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Urinary Incontinence in Dogs

Reviewed by Dr. Alexis Seguin, DVM, MS, DACVIM on Monday, April 27, 2015
Posted January 09, 2014 in Dog Diseases & Conditions A-Z

Most dog owners who have acquired a new puppy have been through the “accident” phase. Many of those dog parents ask themselves, “Will he ever stop peeing in the house?” (Learn about house training your puppy.) The good news is that once a healthy puppy is house trained they don’t often revert. Unexpected and inappropriate changes in the toilet habits of a dog should not be considered a slip but rather a tip that something is occurring and making it difficult to control urine flow. Occasionally, a puppy may be born with a congenital defect such as ectopic ureter, which makes them unable to control their urination without medical intervention. These puppies will seem to fail to learn housebreaking skills. Make sure that you discuss any and all abnormalities, concerns, and changes in your pet with your vet.

Talking about incontinence in your dog with your veterinarian
Don’t be shy. Though it can sometimes be a bit awkward, be sure that your pet’s toilet habits are discussed with your veterinarian. The most important step is to discuss the problem of urinary accidents and treat it appropriately.

One of the first things you as a pet parent can do is to carefully observe the problem. If your dog is having "accidents," it would be helpful to tell your veterinarian if the dog is consciously urinating or is “leaking” urine as is seen with urinary incontinence. Some details to share can be obvious:

  • What is the timing of the urination?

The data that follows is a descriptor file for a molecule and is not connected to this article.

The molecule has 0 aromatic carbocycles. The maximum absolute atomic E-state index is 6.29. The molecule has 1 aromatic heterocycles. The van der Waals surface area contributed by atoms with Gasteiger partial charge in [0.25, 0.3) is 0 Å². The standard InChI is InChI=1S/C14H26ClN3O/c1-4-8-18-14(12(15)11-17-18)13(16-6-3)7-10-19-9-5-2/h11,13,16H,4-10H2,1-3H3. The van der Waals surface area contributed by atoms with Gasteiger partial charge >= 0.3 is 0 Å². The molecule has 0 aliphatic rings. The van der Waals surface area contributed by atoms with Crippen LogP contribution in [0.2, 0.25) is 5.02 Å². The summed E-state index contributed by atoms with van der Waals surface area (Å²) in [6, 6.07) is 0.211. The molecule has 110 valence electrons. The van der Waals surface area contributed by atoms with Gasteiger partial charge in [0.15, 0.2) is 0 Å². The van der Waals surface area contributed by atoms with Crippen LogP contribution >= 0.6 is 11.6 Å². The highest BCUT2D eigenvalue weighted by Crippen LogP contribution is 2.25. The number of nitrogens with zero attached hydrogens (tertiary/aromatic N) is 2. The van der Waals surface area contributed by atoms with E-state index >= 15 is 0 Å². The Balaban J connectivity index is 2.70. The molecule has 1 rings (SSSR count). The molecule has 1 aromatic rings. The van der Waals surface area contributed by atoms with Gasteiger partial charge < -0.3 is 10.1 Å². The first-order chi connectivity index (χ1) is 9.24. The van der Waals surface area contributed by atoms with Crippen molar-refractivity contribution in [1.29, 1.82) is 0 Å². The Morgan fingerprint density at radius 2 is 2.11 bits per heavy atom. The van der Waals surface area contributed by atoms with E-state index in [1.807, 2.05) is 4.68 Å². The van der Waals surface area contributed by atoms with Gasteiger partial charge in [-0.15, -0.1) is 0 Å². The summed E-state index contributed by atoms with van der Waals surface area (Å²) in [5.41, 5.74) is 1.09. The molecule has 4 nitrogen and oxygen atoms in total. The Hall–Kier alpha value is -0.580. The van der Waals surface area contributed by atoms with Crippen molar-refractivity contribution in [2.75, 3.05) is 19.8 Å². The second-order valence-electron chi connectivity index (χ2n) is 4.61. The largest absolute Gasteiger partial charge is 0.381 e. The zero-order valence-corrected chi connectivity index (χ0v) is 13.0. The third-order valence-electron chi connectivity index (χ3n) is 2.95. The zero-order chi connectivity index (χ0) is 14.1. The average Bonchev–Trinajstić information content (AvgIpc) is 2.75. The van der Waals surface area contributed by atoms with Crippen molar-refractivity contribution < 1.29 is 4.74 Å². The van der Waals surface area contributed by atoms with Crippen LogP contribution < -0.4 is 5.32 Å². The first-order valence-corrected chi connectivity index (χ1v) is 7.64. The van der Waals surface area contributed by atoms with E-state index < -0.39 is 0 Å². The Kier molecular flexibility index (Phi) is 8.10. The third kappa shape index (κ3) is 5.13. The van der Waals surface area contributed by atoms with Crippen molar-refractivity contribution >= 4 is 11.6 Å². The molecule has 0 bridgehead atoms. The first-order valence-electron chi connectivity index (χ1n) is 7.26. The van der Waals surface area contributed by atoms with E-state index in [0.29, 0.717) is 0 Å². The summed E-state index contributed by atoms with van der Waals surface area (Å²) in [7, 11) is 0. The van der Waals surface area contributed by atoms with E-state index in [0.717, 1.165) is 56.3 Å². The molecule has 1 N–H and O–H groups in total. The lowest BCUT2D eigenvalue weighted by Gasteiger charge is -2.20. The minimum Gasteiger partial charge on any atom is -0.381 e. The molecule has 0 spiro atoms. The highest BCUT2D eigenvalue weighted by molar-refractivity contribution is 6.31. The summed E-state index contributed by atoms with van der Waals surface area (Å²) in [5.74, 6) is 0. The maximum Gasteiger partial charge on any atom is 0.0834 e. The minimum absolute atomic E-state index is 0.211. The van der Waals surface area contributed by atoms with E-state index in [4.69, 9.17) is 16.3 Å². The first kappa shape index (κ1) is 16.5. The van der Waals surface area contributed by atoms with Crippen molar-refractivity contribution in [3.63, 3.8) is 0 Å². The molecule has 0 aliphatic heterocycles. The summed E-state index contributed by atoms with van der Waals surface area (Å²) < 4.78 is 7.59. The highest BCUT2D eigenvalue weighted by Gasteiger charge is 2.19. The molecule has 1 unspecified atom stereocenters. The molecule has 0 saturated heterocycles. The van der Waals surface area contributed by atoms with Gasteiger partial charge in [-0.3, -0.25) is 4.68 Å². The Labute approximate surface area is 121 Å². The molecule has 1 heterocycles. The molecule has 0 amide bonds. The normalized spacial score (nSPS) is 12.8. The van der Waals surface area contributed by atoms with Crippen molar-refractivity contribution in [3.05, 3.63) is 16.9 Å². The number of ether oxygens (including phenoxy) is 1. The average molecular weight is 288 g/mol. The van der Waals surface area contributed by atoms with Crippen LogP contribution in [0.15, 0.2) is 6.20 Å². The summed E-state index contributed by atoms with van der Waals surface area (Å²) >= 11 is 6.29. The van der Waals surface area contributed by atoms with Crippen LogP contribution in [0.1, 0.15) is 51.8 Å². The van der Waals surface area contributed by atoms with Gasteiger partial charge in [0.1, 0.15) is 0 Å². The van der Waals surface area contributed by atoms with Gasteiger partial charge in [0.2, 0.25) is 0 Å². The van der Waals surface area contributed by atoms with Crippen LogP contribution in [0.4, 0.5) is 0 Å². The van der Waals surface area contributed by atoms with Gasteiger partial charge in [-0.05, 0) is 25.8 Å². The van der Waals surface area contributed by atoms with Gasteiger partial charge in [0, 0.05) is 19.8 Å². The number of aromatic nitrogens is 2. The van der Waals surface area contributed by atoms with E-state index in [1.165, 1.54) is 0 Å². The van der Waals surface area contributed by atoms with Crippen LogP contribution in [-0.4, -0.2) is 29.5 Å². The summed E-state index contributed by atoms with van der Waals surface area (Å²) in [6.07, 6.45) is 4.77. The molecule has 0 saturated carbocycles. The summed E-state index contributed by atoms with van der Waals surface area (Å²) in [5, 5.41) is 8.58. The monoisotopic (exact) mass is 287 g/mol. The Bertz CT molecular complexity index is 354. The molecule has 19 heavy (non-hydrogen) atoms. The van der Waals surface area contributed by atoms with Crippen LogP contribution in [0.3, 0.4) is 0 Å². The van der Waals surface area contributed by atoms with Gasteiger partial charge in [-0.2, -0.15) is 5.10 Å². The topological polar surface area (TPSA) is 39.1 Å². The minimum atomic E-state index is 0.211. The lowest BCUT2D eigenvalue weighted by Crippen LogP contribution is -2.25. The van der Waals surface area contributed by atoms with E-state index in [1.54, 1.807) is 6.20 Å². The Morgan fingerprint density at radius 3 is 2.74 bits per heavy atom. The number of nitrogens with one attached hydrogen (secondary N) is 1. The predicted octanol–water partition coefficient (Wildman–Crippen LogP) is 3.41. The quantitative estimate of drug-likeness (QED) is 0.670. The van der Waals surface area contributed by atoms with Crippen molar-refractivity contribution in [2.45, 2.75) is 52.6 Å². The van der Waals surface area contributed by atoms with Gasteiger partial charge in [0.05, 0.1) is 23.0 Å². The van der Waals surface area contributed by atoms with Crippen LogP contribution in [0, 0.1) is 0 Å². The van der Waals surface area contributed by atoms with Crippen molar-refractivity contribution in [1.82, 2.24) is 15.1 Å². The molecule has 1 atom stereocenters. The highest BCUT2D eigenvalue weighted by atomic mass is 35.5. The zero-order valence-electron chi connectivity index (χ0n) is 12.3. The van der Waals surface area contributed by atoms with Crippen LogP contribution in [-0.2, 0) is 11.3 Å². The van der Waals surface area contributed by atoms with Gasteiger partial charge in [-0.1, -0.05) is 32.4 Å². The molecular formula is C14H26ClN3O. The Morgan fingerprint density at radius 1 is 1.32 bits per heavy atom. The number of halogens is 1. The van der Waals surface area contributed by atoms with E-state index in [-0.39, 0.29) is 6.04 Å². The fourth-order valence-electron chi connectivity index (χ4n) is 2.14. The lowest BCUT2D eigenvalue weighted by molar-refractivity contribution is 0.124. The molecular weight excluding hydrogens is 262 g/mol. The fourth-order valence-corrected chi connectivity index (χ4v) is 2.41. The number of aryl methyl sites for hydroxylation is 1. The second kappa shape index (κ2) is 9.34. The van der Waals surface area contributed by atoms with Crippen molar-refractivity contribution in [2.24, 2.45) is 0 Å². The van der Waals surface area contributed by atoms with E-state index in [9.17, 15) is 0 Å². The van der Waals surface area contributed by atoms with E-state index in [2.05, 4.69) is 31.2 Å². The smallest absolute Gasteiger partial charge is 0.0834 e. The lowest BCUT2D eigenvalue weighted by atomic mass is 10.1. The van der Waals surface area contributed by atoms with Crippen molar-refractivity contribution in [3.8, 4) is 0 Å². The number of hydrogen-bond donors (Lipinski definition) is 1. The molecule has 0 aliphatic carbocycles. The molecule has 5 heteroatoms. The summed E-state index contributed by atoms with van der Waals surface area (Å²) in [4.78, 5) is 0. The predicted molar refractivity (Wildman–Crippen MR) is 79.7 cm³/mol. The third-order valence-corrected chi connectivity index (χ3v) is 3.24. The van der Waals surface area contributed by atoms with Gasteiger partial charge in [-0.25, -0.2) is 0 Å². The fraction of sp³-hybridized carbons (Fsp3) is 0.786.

• Is it happening frequently or only occasionally?
  • Is there effort involved?
  • Does your pet squat and strain, or do you find puddles of urine where your dog has been sleeping?
  • Does the urine have an unusual color or unpleasant odor?

Common causes of urinary incontinence
But what could be causing the incontinence? There are several possible causes, including:

  • Urinary tract or bladder infections will often result in frequent and urgent urination. A burning sensation in the bladder and resultant spasms that occur express small amounts of urine frequently. Bladder infections are common in dogs and must be ruled out before any treatment is considered. In these cases, urination is often conscious (not true incontinence), but is difficult to control due to the sense of urgency.
  • Ectopic ureters are an uncommon congenital defect in which the urine flows freely from the kidneys without being collected in the bladder. This defect is not common,

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Mike has more than 35 years of experience in companion animal veterinary practice and is a valued member of IDEXX’s Pet Health Network team since 2013.